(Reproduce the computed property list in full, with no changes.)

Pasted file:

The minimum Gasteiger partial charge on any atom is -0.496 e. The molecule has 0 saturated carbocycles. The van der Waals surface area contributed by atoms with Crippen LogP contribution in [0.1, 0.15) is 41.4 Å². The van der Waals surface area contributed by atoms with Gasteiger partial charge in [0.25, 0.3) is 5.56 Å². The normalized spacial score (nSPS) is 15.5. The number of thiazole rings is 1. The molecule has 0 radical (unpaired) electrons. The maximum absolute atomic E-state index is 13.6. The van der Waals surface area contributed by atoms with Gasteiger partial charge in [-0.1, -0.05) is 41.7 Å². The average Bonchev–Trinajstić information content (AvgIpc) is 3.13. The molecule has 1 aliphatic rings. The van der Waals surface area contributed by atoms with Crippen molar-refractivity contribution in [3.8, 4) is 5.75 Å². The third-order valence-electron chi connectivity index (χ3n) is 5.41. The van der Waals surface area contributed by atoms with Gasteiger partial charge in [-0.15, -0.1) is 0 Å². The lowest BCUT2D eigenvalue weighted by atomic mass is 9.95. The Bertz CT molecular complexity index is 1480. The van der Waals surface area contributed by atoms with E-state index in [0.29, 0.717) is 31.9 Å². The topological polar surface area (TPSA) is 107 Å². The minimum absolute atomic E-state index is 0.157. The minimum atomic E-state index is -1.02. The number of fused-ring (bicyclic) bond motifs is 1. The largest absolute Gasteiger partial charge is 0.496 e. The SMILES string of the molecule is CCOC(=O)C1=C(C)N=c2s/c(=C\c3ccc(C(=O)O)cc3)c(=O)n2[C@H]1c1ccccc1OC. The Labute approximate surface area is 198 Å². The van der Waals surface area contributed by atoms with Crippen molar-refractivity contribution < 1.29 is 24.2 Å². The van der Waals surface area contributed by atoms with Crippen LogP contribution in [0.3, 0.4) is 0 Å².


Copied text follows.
The minimum Gasteiger partial charge on any atom is -0.496 e. The molecule has 0 saturated carbocycles. The van der Waals surface area contributed by atoms with Crippen LogP contribution in [0.1, 0.15) is 41.4 Å². The van der Waals surface area contributed by atoms with Gasteiger partial charge in [0.25, 0.3) is 5.56 Å². The normalized spacial score (nSPS) is 15.5. The number of thiazole rings is 1. The molecule has 0 radical (unpaired) electrons. The maximum absolute atomic E-state index is 13.6. The van der Waals surface area contributed by atoms with Gasteiger partial charge in [-0.1, -0.05) is 41.7 Å². The average Bonchev–Trinajstić information content (AvgIpc) is 3.13. The molecule has 1 aliphatic rings. The van der Waals surface area contributed by atoms with Crippen molar-refractivity contribution in [3.8, 4) is 5.75 Å². The third-order valence-electron chi connectivity index (χ3n) is 5.41. The van der Waals surface area contributed by atoms with Gasteiger partial charge in [-0.15, -0.1) is 0 Å². The lowest BCUT2D eigenvalue weighted by atomic mass is 9.95. The Bertz CT molecular complexity index is 1480. The van der Waals surface area contributed by atoms with E-state index in [0.29, 0.717) is 31.9 Å². The topological polar surface area (TPSA) is 107 Å². The minimum absolute atomic E-state index is 0.157. The minimum atomic E-state index is -1.02. The number of fused-ring (bicyclic) bond motifs is 1. The largest absolute Gasteiger partial charge is 0.496 e. The SMILES string of the molecule is CCOC(=O)C1=C(C)N=c2s/c(=C\c3ccc(C(=O)O)cc3)c(=O)n2[C@H]1c1ccccc1OC. The Labute approximate surface area is 198 Å². The van der Waals surface area contributed by atoms with Crippen molar-refractivity contribution < 1.29 is 24.2 Å². The van der Waals surface area contributed by atoms with Crippen LogP contribution in [0.3, 0.4) is 0 Å².